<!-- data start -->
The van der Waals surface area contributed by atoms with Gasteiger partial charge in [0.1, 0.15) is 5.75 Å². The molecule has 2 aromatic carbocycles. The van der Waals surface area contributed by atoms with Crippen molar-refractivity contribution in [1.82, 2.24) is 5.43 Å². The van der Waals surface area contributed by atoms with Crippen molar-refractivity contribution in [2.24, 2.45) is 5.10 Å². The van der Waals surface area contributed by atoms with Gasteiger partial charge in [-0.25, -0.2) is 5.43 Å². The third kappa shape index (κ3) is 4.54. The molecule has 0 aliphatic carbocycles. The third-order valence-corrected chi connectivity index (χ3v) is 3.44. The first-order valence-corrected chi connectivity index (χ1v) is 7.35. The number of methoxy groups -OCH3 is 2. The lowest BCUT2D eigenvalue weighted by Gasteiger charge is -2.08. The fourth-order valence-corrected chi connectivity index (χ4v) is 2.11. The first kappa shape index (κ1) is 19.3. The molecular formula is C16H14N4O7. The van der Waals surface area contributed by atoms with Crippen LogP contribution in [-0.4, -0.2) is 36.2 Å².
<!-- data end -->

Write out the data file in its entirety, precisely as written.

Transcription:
The van der Waals surface area contributed by atoms with Gasteiger partial charge in [0.1, 0.15) is 5.75 Å². The molecule has 2 aromatic carbocycles. The van der Waals surface area contributed by atoms with Crippen molar-refractivity contribution in [1.82, 2.24) is 5.43 Å². The van der Waals surface area contributed by atoms with Crippen molar-refractivity contribution in [2.24, 2.45) is 5.10 Å². The van der Waals surface area contributed by atoms with Gasteiger partial charge in [-0.25, -0.2) is 5.43 Å². The third kappa shape index (κ3) is 4.54. The molecule has 0 aliphatic carbocycles. The third-order valence-corrected chi connectivity index (χ3v) is 3.44. The first-order valence-corrected chi connectivity index (χ1v) is 7.35. The number of methoxy groups -OCH3 is 2. The lowest BCUT2D eigenvalue weighted by Gasteiger charge is -2.08. The fourth-order valence-corrected chi connectivity index (χ4v) is 2.11. The first kappa shape index (κ1) is 19.3. The molecular formula is C16H14N4O7. The van der Waals surface area contributed by atoms with Crippen LogP contribution in [-0.4, -0.2) is 36.2 Å².